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Managing data confidentiality

Protecting data from accidental, illegal or unauthorised access, disclosure or theft is a matter of data confidentiality.

Confidentiality must do data protection, including permission to access, disseminate, and use it. Information that has low confidentiality issues, if exposed outside its intended audience, can be deemed ‘public’ or otherwise not threatening. To avoid identity theft, breach of accounts and processes, legal or reputational harm, and other serious consequences, information with high confidentiality issues is considered discreet and should be kept that way.

Examples of data with high questions regarding confidentiality include:

  • Identity numbers, which must remain secretive in order to avoid misuse of identity.
  • passwords, intended for the protection of systems and accounts, must remain confidential.

In handling data protection, consider the following:

  • To whom details may be revealed
  • If laws, rules, or contracts require details to be kept secret
  • If under some circumstances, data can only be used or published
  • Whether knowledge is sensitive by nature and if revealed, would have a negative effect
  • If knowledge is useful to undeserving people (e.g., hackers)

Guidelines for data confidentiality

Follow these guidelines when handling data confidentiality:

  • Devices and paper records that are physically secure.
    Controlling data access means controlling access, both digital and physical, of all sorts. Protect computers and paper documents by keeping them in secured areas from misuse or theft. Never leave computers or confidential information in public places unattended.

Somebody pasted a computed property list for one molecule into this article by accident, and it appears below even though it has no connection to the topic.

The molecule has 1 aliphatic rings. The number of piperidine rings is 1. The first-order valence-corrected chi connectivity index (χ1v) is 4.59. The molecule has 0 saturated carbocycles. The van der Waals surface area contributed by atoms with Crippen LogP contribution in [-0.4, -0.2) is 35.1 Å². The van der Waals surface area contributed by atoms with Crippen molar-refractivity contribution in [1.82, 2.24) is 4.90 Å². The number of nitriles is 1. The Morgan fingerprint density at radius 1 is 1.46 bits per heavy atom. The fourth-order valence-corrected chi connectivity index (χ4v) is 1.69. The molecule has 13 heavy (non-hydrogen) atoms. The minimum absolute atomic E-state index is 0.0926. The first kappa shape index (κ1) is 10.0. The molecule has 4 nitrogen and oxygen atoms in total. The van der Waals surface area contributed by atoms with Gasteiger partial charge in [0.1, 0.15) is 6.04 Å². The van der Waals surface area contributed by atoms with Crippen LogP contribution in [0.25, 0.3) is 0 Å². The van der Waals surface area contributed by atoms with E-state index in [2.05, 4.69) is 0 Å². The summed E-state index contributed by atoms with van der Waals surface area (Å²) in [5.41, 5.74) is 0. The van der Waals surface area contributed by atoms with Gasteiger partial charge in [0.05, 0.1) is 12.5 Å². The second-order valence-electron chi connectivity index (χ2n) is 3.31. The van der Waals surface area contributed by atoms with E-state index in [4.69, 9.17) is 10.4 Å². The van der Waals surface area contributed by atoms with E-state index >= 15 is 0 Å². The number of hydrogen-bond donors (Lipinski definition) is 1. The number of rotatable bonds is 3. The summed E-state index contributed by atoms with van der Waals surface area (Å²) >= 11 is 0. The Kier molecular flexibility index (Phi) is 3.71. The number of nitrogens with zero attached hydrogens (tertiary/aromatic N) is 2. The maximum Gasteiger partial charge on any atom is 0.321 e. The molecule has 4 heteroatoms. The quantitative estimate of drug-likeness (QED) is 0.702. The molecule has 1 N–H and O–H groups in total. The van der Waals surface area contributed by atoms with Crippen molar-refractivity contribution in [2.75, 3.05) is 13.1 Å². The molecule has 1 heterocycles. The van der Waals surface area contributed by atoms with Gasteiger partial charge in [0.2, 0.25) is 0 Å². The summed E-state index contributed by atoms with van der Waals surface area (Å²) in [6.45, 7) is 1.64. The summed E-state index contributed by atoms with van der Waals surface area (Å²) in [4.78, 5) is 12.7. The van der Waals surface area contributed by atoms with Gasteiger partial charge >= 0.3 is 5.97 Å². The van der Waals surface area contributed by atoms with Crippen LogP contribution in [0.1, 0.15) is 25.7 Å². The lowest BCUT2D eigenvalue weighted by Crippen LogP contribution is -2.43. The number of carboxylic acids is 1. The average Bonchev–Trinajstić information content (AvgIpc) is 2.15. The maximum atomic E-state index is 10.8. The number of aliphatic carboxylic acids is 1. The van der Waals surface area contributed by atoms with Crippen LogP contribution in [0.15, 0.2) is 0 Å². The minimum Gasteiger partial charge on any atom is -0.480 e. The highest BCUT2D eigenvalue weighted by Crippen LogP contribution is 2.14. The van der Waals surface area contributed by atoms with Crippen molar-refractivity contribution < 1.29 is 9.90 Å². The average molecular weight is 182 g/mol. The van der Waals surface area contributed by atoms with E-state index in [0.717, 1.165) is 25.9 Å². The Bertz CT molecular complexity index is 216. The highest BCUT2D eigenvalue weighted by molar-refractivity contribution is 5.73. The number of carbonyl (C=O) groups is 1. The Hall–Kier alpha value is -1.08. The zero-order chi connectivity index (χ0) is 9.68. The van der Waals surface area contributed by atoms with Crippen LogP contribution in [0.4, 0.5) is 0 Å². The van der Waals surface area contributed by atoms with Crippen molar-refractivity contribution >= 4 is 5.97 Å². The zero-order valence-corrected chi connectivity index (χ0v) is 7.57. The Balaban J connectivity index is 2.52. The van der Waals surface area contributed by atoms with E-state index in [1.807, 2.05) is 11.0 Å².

• Dispose of files, computers, and paper records safely.
    If the data is no longer required for company related purposes, it must be properly disposed of.
    • To ensure that it cannot be retrieved and misused, confidential data, such as identification numbers, must be safely removed.
    • Tools used for company related purposes or otherwise used for the storing of confidential information should be destroyed or removed safely in order to ensure that their previous content cannot be retrieved and misused.
    • Instead of being discarded in garbage or recycling bins, paper documents containing classified data should be shredded.
  • Handling data collection.
    Be mindful of how much data is really needed and carefully consider privacy and confidentiality in the acquisition process when gathering sensitive data. Unless appropriate, stop collecting sensitive data, one of the easiest ways to minimise the risk of confidentiality is to reduce the amount of data gathered in the first place.
  • Manage the utilisation of data.
    By using sensitive data only as accepted and as required, confidentiality risks can be further reduced. The abuse of sensitive data violates the privacy and confidentiality of that information and of the persons or groups identified by the data.